MS - 072: Adin B. Thayer, Co. B, 16th Maine Volunteer Infantry

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MS - 072: Adin B. Thayer, Co. B, 16th Maine Volunteer Infantry

(1 box, .27 cubic feet)

Inclusive Dates: 1862-1865

Processed by: Christopher Gwinn
June 2006

Link to Full Finding Aid - PDF

Provenance Purchased from Charles Apfelbaum, 2005


Eighteen year old Adin B. Thayer, from the town of West Waterville, Maine enlisted in the 16th Maine Volunteer Infantry on August 14th, 1862, following Abraham Lincoln’s second call for volunteers to put down the rebellion.  He listed his marital status as single and it can be surmised that his occupation was that of a farmer considering his repeated inquires about the spring planting and the welfare of the crops and his colt. He was assigned to Company B of the 16th regiment and joined the Army of the Potomac just prior to its engagement at the Battle of Antietam, fought on September 17th, 1862. The 16th Maine did not take part in that encounter, but suffered heavily in the following months from sickness and ill health, brought on by a lack of proper clothing and shelter. Adin Thayer was one of many who fell ill and was therefore sent to a U.S. general hospital in Annapolis, MD where much of his correspondence was addressed from.

He rejoined the 16th Maine in time to take part in the battle of Fredericksburg, where he was wounded in the leg and sent again to recuperate in a general hospital. He recovered and fought in the Battle of Gettysburg where he was captured on July 1st, the first day of fighting. After a forced march to Staunton, Virginia where “…the rebels used us rather hard sometimes they would give us half a pint of flour and two pounds of meat for three days…”, he was imprisoned at Belle Isle Prison in Richmond where he would remain for ten weeks till exchanged.

Thayer participated in the 1864 Overland Campaign until the siege of Petersburg and the August 18th, 1864 Battle of Weldon Railroad where he was captured for a second time, along with many of the men in his regiment. Sent to a Confederate prison camp, this time in Salisbury, North Carolina he died on the 23rd of January 1865 of chronic diarrhea. Sgt. William Fennelly who was with Thayer when he died later wrote to Adin’s father that, “We did not belong to the same Co. but I was with him so much that I learned to think as much of him as I did of anyone in my own company.”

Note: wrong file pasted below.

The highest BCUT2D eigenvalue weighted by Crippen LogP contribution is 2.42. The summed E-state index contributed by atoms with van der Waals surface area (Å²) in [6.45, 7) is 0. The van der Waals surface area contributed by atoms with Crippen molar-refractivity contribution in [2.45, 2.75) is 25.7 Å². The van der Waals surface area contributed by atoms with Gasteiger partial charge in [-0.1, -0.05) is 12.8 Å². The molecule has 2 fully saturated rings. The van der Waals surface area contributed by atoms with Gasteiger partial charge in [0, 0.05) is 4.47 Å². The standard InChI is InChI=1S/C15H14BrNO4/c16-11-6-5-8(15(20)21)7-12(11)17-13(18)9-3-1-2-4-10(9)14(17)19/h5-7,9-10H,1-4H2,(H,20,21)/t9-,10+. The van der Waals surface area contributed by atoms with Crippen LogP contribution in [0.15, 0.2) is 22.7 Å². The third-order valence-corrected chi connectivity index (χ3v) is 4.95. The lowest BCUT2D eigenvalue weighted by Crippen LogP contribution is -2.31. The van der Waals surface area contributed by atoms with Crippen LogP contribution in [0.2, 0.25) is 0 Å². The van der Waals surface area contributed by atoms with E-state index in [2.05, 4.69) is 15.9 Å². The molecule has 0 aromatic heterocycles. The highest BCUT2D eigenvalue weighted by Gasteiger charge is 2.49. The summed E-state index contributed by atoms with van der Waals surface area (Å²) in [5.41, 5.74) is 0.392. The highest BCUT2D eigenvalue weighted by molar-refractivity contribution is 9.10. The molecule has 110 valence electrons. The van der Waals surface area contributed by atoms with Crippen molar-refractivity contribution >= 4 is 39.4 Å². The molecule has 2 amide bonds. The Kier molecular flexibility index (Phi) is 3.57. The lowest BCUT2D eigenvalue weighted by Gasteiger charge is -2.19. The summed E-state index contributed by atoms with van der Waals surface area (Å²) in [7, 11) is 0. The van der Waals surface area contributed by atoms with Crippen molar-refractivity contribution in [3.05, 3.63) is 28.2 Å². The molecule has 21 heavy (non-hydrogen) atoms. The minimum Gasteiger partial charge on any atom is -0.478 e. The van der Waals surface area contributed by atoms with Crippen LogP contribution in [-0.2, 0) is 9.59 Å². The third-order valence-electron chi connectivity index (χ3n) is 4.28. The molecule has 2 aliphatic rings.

Scope and Content Notes

 The Adin Thayer collection consists of 21 letters containing 41 pages total. Thayer’s correspondence begins on March 25th, 1862 at Portsmouth Grove and continues till he penned his last letter on August 7th, 1864 from outside Petersburg, VA. The final letter in the collection is dated April 26th, 1865 and is addressed to Thayer’s father from Sgt. William Fennelly, of the 16th Maine informing him of his son’s demise in the Confederate prison camp at Salisbury, NC. All of the letters are addressed to members of Thayer’s family in Waterville, ME. Thayer primarily writes to his father Phillip and sister Ellen although other letters are directed towards his younger brother and to his mother. Often Thayer will write to two separate individuals on the same piece of stationary, addressing his father on the front and his sister on the back.

Spanning the majority of the conflict, Thayer’s letters were written from a variety of locations through out Maryland and Virginia. The bulk of his collected correspondence dates from the time of his convalescence in the U.S. general hospitals of Washington DC and Annapolis, MD.

Thayer’s early correspondence is notable for its lack of war related material. Mostly he was concerned with the goings on of home and the progress of the spring planting on the farm. “I want you to write all about the crops and how and when you see my colt and how he grows so good.” He seems to never have been satisfied with the amount of letters from his family, evidenced by his writing after a long period with no mail, “I shall begin [to] think that all you folks have forgotten all about me before a great while longer.”

Thayer also commented on the movements of the armies and his experiences in the conflict, particularly in regard to the December 13th, 1863 battle of Fredericksburg and his first experience as a prisoner of war following the July, 1863 battle of Gettysburg.

Link to Full Finding Aid - PDF